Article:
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Live webchat and baking session with Dan Lepard, Fri 8 Jan, 12-2pm(270 Posts)
We've got a Mumsnet first this Friday - award-winning baker and food writer Dan Lepard is our guest for a bake day and live webchat. Should be just the thing to counter wintry gloom and warm up your kitchen.
Dan's involved with the World Marmalade Festival, which promotes all thing marmalade-y and supports the charity Hospice at Home. So he has chosen Ponymum's muffin recipe and given it a citrus-y twist. Full details, ingredients, plus all Dan's variations on the recipe are here.
Please choose the version that tickles your tastebuds and join us to bake along with Dan on Friday. He'll be online from noon.
While your (and our) culinary creations are cooking, Dan will answer questions and swap tips about baking, bread making, marmalade making and the like.
Once your muffins/pudding/traybake are out of the oven, please share a picture of the finished result on your profile. We'll put up pix of our efforts here.
And, of course, if you can't make it on Friday but have a question you'd like to ask Dan, please post here.
Dan, you are a star! Thank you so much for your really thorough answers to all our questions - really, really helpful!
starlight You are boasting of knowing me?? Snort! It's been the other way around for the last two years, you know.
I'll be having a go at the bread and pastry tomorrow - can't believe I missed the bread recipe in the Guardian though !
Thank you ! <snogs Dan>
Thanks for answering the crucial 'syrupus intactus' question Dan (lol at the baking terminology!). A few muffins destined for the deep freeze, and lemon poppyseed with lemon syrup to be tackled next.
Really enjoyed the webchat and all the baking ideas - inspirational! Can we have some more of these MNHQ?
Thanks again Dan - I shall gird my loins for a go at a less environmentally friendly (hadn't thought of that aspect at all) but possibly better loaf.
What a lovely, lovely chap, coming back to answer all these questions! Can we make this a regular thing? Monthly Baking with Dan? Please? Pleeeeeease Dan!
Thanks very much for answering my question Dan. I'm going to have a proper look through the thread once the children are abed. It looks as if there is loads of interesting stuff on here.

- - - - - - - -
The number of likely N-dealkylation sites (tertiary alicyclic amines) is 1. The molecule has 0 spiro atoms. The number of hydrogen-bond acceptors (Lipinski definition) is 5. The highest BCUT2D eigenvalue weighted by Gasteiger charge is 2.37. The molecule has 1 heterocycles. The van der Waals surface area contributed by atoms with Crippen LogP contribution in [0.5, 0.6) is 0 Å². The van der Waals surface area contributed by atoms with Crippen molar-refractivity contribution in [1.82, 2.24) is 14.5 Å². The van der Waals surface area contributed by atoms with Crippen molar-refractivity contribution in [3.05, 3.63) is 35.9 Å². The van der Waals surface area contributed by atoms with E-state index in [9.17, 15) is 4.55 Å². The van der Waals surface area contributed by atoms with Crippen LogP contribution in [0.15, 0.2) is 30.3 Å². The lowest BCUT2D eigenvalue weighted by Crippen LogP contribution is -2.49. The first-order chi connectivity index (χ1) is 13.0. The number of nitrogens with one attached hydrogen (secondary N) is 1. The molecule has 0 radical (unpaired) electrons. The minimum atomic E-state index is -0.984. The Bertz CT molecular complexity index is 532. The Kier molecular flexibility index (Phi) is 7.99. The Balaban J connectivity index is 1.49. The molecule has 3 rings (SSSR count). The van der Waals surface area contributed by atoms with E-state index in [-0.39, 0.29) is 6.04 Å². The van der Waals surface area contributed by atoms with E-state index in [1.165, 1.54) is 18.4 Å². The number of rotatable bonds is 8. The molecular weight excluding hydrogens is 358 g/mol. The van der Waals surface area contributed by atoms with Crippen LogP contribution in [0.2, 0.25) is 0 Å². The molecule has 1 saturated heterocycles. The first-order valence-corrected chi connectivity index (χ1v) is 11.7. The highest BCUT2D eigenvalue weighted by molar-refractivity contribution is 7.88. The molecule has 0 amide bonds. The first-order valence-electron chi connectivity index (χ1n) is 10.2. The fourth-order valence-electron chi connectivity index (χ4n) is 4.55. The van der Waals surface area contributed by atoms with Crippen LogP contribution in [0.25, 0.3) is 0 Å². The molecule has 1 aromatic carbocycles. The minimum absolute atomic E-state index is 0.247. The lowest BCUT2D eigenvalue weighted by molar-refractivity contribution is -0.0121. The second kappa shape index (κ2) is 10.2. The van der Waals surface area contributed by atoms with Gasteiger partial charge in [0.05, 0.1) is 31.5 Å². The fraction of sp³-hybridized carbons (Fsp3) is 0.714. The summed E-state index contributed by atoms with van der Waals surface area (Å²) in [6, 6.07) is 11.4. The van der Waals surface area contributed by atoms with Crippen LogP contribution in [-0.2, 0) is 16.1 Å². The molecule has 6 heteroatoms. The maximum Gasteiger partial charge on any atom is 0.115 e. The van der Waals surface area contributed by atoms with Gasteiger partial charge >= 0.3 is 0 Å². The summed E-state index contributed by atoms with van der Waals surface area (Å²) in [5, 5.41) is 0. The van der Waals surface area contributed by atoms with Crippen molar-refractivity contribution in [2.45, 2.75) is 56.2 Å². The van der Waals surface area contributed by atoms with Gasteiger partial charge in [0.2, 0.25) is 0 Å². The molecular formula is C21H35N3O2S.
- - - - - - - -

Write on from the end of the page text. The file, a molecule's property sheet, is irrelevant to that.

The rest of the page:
Hi MmeLindt (Fri 08-Jan-10 13:20:26)
For a cream-cheese free creamy frosting use butter and icing sugar (2/3 sugar and 1/3 butter) together with 2 tbsp marmalade, beat like crazy and work in just enough water to make it soft and spreadable.
^Mine just didn't rise today like they usually do. The things I did different are
Lower oven temp as you said 160 if it's a fan oven (I usually do 180 C fan)^
Your oven might be cooler. Do bake them at 180C.
^Used sunflower oil instead of olive oil^
Shouldn't make a difference
^Whizzed the whole lot together in the magimix to save time as the grated stuff was already in there^
Maybe you've answered our "do not overbeat" question
^Instead of SR flour I added 1 heaped tsp baking powder to 125g flour. Was that not enough?^
That sounds about right but you could add more depending on the ingredients. Old SR flour, BTW, produced a much lighter result than fresh flour. I'm sure using one of those SR sponge flours would produce an extra light result.
Thankyou Dan. That is very useful. Thank you for taking the time to respond this evening
Every year day I know a little less. Though probably enough to get me by in baking.
Hi PussinJimmyChoos (Fri 08-Jan-10 12:51:40)
Recipes that say do not overmix: Hmmm, it's true, if you beat the mixture like a demon it might get elastic and rubbery but, really, most the lightness will be in the amount of baking powder in relation to the other ingredients. Also, when you mix, scoop right down to the bottom of the bowl right from the start and keep doing that. This will help the mixture to become even quicker.
Hi sis (Fri 08-Jan-10 12:37:14)
When I mentioned the "two-spoon" method of spooning the batter into the papers, it's something my mother taught me yaesr ago. Scoop the mixture - using a tsp or tablespoon - into one spoon from the bowl, then scrape it off with the other spoon. Easy.
Hi BusyMummyof3 (Fri 08-Jan-10 12:34:17)
How to make a Pain de Campagne aux noix at home: you know, it is partly the flour and it might have a good leaven (sourdough) in it as well.